Twilight book vs. movie: Which is better?
- The Twilight film series (2008-2012) is a five-part romantic fantasy saga based on author Stephanie Meyer's 2005 original novel and four-book collection. It features the love story of main characters Bella Swan and Edward Cullen as they interact with vampires and werewolves.
- According to Rotten Tomatoes, the first Twilight movie received a 49% 'tomatometer' rating while the audience score was 72%. In contrast, the first book's rating on Goodreads was 3.63 out of 5 stars, with over 5 million reviewers.
- The popular franchise Fifty Shades of Grey started as Twilight fan fiction.
- As of 2020, over 160 million books in the Twilight series have been sold worldwide.
- Twilight won several MTV Movie Awards in 2009, among which were Best Movie and Best Kiss.
While the book might have started the cultural obsession with Twilight, the film solidified the series' status as an exemplar of YA media and aesthetics with its visuals, soundtrack, and style bringing a vampire world to life.
Over a decade since the film's release, teenagers are still promoting the 'Twilight aesthetic,' a phenomenon directly linked to the movie's somber tones and sartorial styling. The story is made more immersive thanks to the unique grey-blue hue of the film's setting--a town called Forks--as well as the alternative-music-based soundtrack mixed with the film's original composition, 'Bella's Lullaby.' Because of these visual and musical choices, the film effortlessly transports the viewer, enticing them not just to observe the narrative but to become wholly involved in it.
Further, the movie stays faithful to the source material while making beneficial changes. It adds witty details like the Cullens' wall of high school graduation caps--a cheeky nod to their perpetual youth--and the scene where the Cullens spend all day making an Italian meal for Bella, a cuisine known for garlic. The film also builds on other characters, including Edward, who is harder to grasp in the books due to the limited POV. Bella's friends have a more prominent role in her life, and the villains, Victoria, James, and Laurent, are foreshadowed throughout. There are scenes during Act I where the trio murders members of the Forks community--raising the stakes when they finally confront the Cullens.
The movie also has more diversity than the books, casting Black, Asian and Hispanic actors. Pale skin comes up often in 'Twilight,' so this change is refreshing. Yes, both could have done more, but the film took strides that the book did not.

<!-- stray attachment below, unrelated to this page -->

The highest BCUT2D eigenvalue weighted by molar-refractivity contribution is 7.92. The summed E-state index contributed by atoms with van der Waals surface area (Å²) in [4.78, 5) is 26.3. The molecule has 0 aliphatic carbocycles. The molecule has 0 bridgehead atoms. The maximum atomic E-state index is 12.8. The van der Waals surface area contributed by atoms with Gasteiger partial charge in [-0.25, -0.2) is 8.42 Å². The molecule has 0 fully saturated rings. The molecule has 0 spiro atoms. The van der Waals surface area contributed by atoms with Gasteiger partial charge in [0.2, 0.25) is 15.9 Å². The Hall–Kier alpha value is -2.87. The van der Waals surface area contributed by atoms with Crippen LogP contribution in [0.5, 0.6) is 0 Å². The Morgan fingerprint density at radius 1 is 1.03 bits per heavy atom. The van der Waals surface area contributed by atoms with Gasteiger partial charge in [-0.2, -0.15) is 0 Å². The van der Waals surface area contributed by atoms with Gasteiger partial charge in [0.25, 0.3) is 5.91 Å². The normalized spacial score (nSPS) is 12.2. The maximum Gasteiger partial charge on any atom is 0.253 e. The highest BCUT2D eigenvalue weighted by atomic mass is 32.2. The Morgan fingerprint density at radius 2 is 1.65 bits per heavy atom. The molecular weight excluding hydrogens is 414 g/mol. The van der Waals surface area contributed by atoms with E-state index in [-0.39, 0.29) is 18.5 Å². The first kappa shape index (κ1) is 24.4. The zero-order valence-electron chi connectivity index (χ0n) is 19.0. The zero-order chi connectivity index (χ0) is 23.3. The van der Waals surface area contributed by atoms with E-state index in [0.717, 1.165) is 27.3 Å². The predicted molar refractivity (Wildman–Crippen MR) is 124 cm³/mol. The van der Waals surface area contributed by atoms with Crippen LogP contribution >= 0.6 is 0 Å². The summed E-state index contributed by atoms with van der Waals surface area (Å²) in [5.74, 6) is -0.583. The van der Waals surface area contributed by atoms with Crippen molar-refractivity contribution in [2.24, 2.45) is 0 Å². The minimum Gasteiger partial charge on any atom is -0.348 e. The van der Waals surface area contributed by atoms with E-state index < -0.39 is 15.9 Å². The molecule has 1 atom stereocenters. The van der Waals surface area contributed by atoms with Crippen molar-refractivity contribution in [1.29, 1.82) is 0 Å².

Over a decade ago, the world was introduced to the love story of teenager Bella Swan and vampire Edward Cullen. However, only those who read the books may have experienced Twilight to the fullest. And here’s why.
Like the rest of the saga, Twilight was told from Bella’s point of view, which allowed readers to see her true personality rather than limit her to the lip-quivering, stuttering, awkward girl featured in the film.
Moreover, this helps readers better understand why she made many decisions—especially those which led to her character development in the fourth and final book.
The movie also rushed through events to focus on Bella and Edward’s budding romance. However, it missed out on introducing the backstories of key characters such as Alice and Carlisle. It’s these characters who later inspire Bella’s decision to join the Cullens as a vampire.
Characters aside, the plot itself underwent many changes for cinematic effect. Unfortunately, the omissions or changes didn’t always serve the story.
Take, for instance, Bella’s Dream. In the novel, it is a prophetic dream that foreshadows the conflict between werewolves and vampires. That dream also helps her realize she loves Edward. On the other hand, the dream in the movie was creepy, dark, and more of an artistic take on gothic vampires.
Finally, nothing testifies to the novel’s supremacy over the movie as much as ratings do. According to reviews.org, the film received a rating of 5.10, whereas the book received 7.30.
So, maybe it’s time to revisit the novel to explore aspects of Twilight the movie downplayed or missed altogether.
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